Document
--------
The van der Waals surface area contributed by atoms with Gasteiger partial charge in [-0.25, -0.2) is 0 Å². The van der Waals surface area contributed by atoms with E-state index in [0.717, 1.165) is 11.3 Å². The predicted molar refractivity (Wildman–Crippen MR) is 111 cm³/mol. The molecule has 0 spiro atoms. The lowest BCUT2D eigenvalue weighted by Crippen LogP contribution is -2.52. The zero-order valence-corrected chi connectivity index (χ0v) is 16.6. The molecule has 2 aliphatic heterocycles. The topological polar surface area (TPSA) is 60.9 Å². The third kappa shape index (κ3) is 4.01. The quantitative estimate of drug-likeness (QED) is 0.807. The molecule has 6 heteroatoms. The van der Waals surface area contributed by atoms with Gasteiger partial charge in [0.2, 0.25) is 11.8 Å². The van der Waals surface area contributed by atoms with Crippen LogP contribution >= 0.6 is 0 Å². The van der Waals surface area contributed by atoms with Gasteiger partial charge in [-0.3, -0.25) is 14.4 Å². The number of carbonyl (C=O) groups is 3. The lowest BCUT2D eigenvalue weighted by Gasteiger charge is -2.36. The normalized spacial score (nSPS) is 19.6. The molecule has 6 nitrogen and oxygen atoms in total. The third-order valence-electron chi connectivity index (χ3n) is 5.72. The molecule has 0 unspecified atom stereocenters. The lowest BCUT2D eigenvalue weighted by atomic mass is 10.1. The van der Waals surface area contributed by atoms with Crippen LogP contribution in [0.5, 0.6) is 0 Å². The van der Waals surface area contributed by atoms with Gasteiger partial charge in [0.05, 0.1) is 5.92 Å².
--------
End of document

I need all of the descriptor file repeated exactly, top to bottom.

The van der Waals surface area contributed by atoms with Gasteiger partial charge in [-0.25, -0.2) is 0 Å². The van der Waals surface area contributed by atoms with E-state index in [0.717, 1.165) is 11.3 Å². The predicted molar refractivity (Wildman–Crippen MR) is 111 cm³/mol. The molecule has 0 spiro atoms. The lowest BCUT2D eigenvalue weighted by Crippen LogP contribution is -2.52. The zero-order valence-corrected chi connectivity index (χ0v) is 16.6. The molecule has 2 aliphatic heterocycles. The topological polar surface area (TPSA) is 60.9 Å². The third kappa shape index (κ3) is 4.01. The quantitative estimate of drug-likeness (QED) is 0.807. The molecule has 6 heteroatoms. The van der Waals surface area contributed by atoms with Gasteiger partial charge in [0.2, 0.25) is 11.8 Å². The van der Waals surface area contributed by atoms with Crippen LogP contribution >= 0.6 is 0 Å². The van der Waals surface area contributed by atoms with Gasteiger partial charge in [-0.3, -0.25) is 14.4 Å². The number of carbonyl (C=O) groups is 3. The lowest BCUT2D eigenvalue weighted by Gasteiger charge is -2.36. The normalized spacial score (nSPS) is 19.6. The molecule has 6 nitrogen and oxygen atoms in total. The third-order valence-electron chi connectivity index (χ3n) is 5.72. The molecule has 0 unspecified atom stereocenters. The lowest BCUT2D eigenvalue weighted by atomic mass is 10.1. The van der Waals surface area contributed by atoms with Crippen LogP contribution in [0.5, 0.6) is 0 Å². The van der Waals surface area contributed by atoms with Gasteiger partial charge in [0.05, 0.1) is 5.92 Å².